"I came because of Prince." Untitled (Screenshot), 2015, png

cf. @gregorg. ibid.

OH IT GETS BETTER 25 June 2015 UPDATE
ALSO UPDATED OCTOBER 2015 WITH AN ENTIRELY NEW DISCLAIMER THIS WILL EVENTUALLY BE A BOOK I CAN FEEL IT

Stonescape_Cady_Noland.jpg
[This image needs a disclaimer all its own] Cady Noland, Log Cabin Blank with Screw Eyes and Café Door (Memorial to John Caldwell) (1993), collection Norman & Norah Stone, image: stonescape.us

In a lawsuit about the unauthorized log replacement in and failed sale of Log Cabin, filed by buyer Scott Mueller against Michael Janssen Gallery, seller Wilhelm Schürmann, and adviser Marisa Newman comes this glorious gem:

15. Noland called [Mueller's dealer/agent] Shaheen. Noland angrily denounced the restoration of the artwork without her knowledge and approval. She further stated that any effort to display or sell the sculpture must include notice that the piece was remade without the artist's consent, that it now consists of unoriginal materials, and that she does not approve of the work.

16. Noland also sent by facsimile a handwritten note to Mueller on or about July 18, 2014, stating, "This is not an artwork" and objecting to the fact that the sculpture was 'repaired by a consevator (sic) BUT THE ARTIST WASN'T CONSULTED." (Emphasis in the original.)

Hmm, technically, this is more a reflection of a disclaimer than a disclaimer itself. But it is awesome. Frankly, Noland's demands as characterized in P15 don't seem that egregious, or like a dealbreaker. "This is not an artwork" is pretty solid, though. Maybe people could try to engage Noland before altering her work. Is that so high maintenance?

The only way this could get better is if the "Plaintiff Mueller," who is seeking the return of his remaining $800,000 were "an individual residing in Chagrin Falls, Ohio." Hey guess what! [via a rather snide artnet rewrite of courthousenews's report. Read Mueller's original court complaint here.]

Also, speaking of "chain of provenance": Mueller's suit says Log Cabin is owned by Schürmann, but it is installed at Norman & Norah Stone's art vineyard in Napa, who call it "an integral part of Stonescape," and "a singular work in the Stones' contemporary art collection"? And who, like the artist, were very close to the late SFMOMA curator namechecked in its title. How was this work owned by Schurmann or for sale in the first place? And how much rotting does wood do in Napa anyway? The Stones' picture dates from at least 2009, but still, it looks totally fine. Oh hey, here's a 2008 photo by Michael Sippey. It looks like 15yo wood, which would be totally appropriate. Who would up and decide restore this thing? Or sell it for the price of a San Francisco 2-bedroom condo? Honestly, Noland sounds like the sanest one in this whole story.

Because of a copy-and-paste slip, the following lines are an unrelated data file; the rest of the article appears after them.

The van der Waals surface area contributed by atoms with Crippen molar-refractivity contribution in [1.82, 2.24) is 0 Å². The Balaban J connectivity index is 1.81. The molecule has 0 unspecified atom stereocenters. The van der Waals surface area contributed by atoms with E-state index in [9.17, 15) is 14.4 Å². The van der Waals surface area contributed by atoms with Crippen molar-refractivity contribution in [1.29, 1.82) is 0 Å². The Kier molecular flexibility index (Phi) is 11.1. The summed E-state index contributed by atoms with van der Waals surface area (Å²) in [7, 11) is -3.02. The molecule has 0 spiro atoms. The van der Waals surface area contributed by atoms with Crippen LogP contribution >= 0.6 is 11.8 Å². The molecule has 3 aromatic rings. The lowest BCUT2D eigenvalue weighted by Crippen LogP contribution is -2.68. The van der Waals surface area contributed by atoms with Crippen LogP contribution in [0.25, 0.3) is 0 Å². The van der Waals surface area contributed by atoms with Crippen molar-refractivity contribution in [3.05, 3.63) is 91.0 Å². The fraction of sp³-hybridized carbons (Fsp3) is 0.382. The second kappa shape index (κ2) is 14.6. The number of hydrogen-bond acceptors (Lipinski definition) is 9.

I am going to bet anyone a dollar that there are two outdoor Noland sculptures titled Log Cabin, and that in the Google frenzy to report the story, every outlet has confused the visible Stone/Caldwell work for the cabin Schürmann left in front of a German museum to rot. I propose the next disclaimer read "THIS IS NOT THE ARTWORK BEING SUED OVER."

Indeed. The sales agreement filed as part of the lawsuit makes it clear Log Cabin is not the Stones'. It was on loan from 1995-2005 to the Suermondt-Ludwig-Museum in Aachen, and the conservation report & log replacement took place in 2010-11. It was exhibited at KOW Berlin in 2011 and, according to the agreement, "An image of the artwork was initially posted on KOW, Berlin's website and was subsequently taken down, as Cady Noland did not approve of the context of the exhibition; and did not want to be shown along side with Santiago Sierra." A glimmer of a disclaimer, though the exhibition website still shows four other Noland works.

BEGIN ORIGINAL POST

Benjamin Sutton tweeted the Cady Noland Disclaimer for "Rawhide," a cowboy-themed exhibition at Venus Over Manhattan:

VENUS
MANHATTAN
DISCLAIMER

Because Ms. Noland has not been involved with the chain of provenance with many of her pieces, there are more situations like this show which place demands on her time and attention to ensure proper presentation of her artwork--including its representation in photographs--, than she has time or capacity to be involved with. She reserves her attention for projects of her own choosing and declined to be involved in this exhibition. The artist has not given her approval or blessing to this show.

[via @bhsutton]

brant_noland_bfa.jpg
Peter Brant posing with a study for a Cady Noland work-in-progress, photo: bfa.co

The differences between it and the disclaimer posted at "Deliverance," at the Brant Foundation last fall are few, and give the air of repurposing, if not appropriation. Since the VOM show is curated by Dylan Brant and Vivian Brodie, maybe it just came down from Greenwich with the art: